## Review Request before submission: Making a dof calculator for your geared focus knobgreenspun.com : LUSENET : Large format photography : One Thread |

Sean suggested me to compile a document for my recent answers to the Arca Brainbox question. So I'm working on this document although the section for Example using Arca Swiss F-line Classic camera is not started yet; basically because I need to take pictures of my prototype and post them (I shouldn't have sold my Nikons when I started LF...). Otherwise, 3/4 of the document is done and ready for submission to the LF homepage soon or later.I was wondering if anyone is interested in reading, commenting, making a point for correction or suggesting anything to the document before the submission. Thanks everyone. E-mail after May 17th should be directed to here.

-- Masayoshi Hayashi (mhayashi@phys.ufl.edu), May 11, 2000

Sorry if you see "Contribute an answer" button in my document. It's not supposed to be there.

-- Masayoshi Hayashi (mhayashi@phys.ufl.edu), May 11, 2000.

Is this some sort of arcane intellectual puzzle solving? Why not view the image on the ground glass at taking aperture (with a good loupe)? I bought my first 8x10 view years ago. At the time I had a ton of Nikon gear. When I realized that I was no longer shooting 35, and this took a while to set in, I went to KEH Camera Brokers (King had not been in business for a long time then) and sold all of my cameras, lenses, meters, all of it. Haven't looked back! IMHO anyone who wants to seriously learn photography should start out with 4 x 5 at a minimum! Sorry, I'm becoming a curmudgeon in my old age! WAES HAEIL! fred

-- fred (fdeaton@hiwaay.net), May 13, 2000.

no no Fred, I have never meant this document to be an intellectual puzzle solving. Or I don't even want to do that unless I get something worth to the effort and time I put in. I basically made a simple C-ring ring that calculates minimum f-number required for a given dof. "dof calculator" is rather misnomer in a sense (but of course f-number and dof are related). I had a reason to do this and it was worth it.BTW, It's probably a good chance to buy something like Nikon Coolpix 950 or 990 for web purposes. I'm not a digi person yet so please be easy on this topic....

-- Masayoshi Hayashi (mhayashi@phys.ufl.edu), May 13, 2000.

Good idea. This sounds similar to the DOF scale on the focussing knob of Rolleiflexes and other TLR type cameras.

-- Pete Andrews (p.l.andrews@bham.ac.uk), May 15, 2000.

"Good idea. This sounds similar to the DOF scale on the focussing knob of Rolleiflexes and other TLR type cameras. "Bad idea.

The DOF scales like a Rollei one are for only one reproduction ratio. A view camera needs it for several.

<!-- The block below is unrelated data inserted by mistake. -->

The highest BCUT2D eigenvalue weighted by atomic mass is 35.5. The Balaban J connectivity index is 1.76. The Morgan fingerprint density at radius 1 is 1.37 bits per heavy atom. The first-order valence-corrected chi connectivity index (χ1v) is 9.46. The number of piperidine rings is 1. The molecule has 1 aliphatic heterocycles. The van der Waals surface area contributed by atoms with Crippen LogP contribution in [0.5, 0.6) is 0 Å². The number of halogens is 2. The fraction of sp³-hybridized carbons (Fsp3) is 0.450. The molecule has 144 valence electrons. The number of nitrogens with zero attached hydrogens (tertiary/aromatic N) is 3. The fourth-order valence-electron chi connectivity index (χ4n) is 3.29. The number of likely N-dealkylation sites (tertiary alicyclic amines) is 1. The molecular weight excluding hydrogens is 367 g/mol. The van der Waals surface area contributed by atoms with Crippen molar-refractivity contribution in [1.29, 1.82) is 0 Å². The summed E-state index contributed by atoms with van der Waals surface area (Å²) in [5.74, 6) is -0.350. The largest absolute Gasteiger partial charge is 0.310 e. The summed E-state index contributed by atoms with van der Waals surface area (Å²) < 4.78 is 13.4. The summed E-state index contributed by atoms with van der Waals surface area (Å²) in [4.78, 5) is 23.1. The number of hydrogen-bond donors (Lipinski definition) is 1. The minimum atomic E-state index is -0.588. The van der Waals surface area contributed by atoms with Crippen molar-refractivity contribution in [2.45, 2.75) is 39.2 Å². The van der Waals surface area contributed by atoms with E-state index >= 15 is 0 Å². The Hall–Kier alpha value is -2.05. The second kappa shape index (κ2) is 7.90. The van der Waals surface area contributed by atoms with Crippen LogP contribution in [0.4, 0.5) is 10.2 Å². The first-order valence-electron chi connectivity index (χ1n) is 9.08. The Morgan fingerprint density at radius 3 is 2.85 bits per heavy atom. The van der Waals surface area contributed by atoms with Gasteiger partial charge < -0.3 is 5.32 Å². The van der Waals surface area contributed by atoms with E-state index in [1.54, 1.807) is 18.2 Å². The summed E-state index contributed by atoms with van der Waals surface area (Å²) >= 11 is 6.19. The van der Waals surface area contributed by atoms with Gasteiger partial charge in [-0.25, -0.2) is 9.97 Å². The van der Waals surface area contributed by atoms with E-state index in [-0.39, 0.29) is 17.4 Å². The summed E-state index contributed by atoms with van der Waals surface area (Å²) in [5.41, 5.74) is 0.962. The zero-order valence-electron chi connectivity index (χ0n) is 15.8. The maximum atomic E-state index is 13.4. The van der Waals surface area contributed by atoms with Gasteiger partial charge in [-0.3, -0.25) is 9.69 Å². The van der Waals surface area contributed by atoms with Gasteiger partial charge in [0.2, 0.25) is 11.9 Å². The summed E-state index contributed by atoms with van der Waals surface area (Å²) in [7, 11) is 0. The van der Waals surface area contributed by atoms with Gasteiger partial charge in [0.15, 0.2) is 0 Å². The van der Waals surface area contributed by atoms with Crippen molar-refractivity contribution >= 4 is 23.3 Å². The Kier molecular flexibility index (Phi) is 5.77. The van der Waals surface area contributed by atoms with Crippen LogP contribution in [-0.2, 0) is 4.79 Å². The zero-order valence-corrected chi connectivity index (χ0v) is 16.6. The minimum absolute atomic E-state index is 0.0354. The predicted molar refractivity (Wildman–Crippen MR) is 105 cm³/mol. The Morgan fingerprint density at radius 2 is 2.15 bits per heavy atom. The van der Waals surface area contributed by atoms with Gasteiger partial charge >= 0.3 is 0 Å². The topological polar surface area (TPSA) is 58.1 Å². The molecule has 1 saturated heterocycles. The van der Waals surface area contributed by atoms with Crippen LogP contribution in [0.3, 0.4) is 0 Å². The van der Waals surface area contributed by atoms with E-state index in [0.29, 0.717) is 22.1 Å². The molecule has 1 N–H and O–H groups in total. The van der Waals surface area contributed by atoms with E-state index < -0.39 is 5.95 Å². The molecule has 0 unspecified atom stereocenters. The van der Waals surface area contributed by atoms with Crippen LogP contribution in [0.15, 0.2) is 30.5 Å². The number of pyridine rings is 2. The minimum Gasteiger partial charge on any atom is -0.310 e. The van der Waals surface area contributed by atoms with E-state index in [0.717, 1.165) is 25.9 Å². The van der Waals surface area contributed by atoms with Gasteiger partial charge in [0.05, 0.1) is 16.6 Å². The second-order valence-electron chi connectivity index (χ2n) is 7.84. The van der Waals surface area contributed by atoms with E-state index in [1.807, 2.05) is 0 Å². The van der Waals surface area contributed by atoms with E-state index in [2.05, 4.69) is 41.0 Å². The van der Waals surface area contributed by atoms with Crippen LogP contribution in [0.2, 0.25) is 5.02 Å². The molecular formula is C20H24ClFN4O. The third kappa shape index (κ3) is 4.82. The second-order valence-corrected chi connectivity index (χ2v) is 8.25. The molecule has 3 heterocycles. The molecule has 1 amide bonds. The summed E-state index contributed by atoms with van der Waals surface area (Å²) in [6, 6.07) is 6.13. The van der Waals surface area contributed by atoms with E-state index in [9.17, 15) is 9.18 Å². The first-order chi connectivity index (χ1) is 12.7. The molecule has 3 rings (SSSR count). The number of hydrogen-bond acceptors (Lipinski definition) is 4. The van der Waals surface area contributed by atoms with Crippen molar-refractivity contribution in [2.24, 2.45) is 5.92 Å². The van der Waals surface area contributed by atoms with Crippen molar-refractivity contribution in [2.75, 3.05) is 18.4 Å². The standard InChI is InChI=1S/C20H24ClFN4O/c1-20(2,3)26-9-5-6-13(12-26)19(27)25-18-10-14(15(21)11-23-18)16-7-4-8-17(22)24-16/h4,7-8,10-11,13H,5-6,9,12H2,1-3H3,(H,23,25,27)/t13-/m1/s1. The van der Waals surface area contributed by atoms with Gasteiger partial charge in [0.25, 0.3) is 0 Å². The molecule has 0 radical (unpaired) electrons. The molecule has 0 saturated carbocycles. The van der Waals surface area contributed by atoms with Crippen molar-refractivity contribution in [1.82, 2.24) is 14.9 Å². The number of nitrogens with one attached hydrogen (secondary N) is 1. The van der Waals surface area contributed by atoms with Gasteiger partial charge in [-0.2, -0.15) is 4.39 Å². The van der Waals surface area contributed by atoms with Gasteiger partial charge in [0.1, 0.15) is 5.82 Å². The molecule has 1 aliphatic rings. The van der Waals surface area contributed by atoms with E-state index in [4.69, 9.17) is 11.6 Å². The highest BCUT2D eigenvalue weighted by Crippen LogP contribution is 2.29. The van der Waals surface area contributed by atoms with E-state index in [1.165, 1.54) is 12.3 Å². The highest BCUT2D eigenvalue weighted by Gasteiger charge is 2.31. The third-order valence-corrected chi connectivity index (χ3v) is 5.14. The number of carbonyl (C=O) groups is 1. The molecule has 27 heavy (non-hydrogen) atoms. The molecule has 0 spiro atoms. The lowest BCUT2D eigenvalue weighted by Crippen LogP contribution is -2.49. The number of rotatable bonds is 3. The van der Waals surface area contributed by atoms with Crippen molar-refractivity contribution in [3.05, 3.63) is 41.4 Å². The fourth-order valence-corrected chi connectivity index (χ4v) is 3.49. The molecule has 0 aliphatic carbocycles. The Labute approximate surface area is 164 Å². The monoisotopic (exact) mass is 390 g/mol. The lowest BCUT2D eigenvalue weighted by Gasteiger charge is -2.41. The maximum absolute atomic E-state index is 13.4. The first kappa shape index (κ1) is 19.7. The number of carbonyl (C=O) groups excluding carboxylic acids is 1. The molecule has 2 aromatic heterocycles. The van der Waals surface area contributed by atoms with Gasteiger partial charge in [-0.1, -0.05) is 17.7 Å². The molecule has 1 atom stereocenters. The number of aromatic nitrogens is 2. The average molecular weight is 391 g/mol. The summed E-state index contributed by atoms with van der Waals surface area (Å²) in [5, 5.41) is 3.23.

Linhof uses a DOF calculator on their GTL called AMSthat computes DOF at several ratios and a different version on the M679 that computes 2 ratios.

The easiest, most convenient way for someone with any format camera from 35mm to 810 to compute DOF over several ratios is still the pocket sized Rodenstock circular calculator which also gives exposure increase as well as DOF for both level and inclined cameras and computes Scheimpflug movements as well.

By the time one is part way through entering all of the formulas the Rodenstock would have finished the calculations. And you don't need batter

-- Bob Salomon (bobsalomon@mindspring.com), May 16, 2000.

Bob, thanks for your comment. As stated in the document, the dof calculator shows min. f-numbers at M=0 or infinity focus. However, the calculator essentially contains all the information at different magnifications as stated in Good things to know section:The min. f-numbers calibrated are correct at magnification M = 0, infinity focus. However, at any magnification, the min. f-number required for a given delta will be less than that at infinity focus. Therefore you're always guaranteed to get min. dof for a given delta at any magnification.

At magnification M = 1 (life-size, 1:1), the min. f-numbers N on scale are half. At any magnification in between 0 and 1 (infinity focus), the min. f-number required will fall in between the f-number scales and their corresponding halves. For arbitrary N, use N(M) = 1/(1+M)*N(M=0) to figure out exact min. f-number required at M. For example, at M = 0.5, N(M=0.5) = 2/3*N(M=0). So multiply the f-numbers on scale by 2/3.

For example, if the scale is made for 4x5, the ring can be used for 8x10 as well by dividing a min. f-number by half, provided the circle of confusion for 4x5 is simply doubled. But one may want to have more than one ring for different formats to avoid confusion and mistakes.

I have the Rodenstock calculator. It's well made and I still use it if I want to calculate phi for accurate optimum plane of focus and if I have enough time. The Rodenstock is complete, having options for inclination angle (alpha), subject angle (beta), and min.f-numbers at different magnifications and formats. Most of the time, all my settings are alpha = 0, beta = 0, format size = 4x5, magnification = unknown (unless I'm doing macro). Then I bracket towards overexposure. I find the more options the calculator has, the more confusing and time consuming it can be. For example, I wasted my time guessing what beta should be until I figured out beta doesn't really matter unless I'm doing macro work. I also had to make sure format scale was on 4x5 and alpha was 0. My whole goal to make this calculator was not about completeness, but it was about moment.

-- Masayoshi Hayashi (mhayashi@phys.ufl.edu), May 16, 2000.

I'm lucky because my Cambo Legend comes with a depth of field calculator built in. I called Calumet and was able to find out that the assumed circle of confusion is 0.30mm for the 8x10 scale and 0.15mm for the 4x5 scale.

-- Chris Hawkins (peace@clover.net), May 18, 2000.

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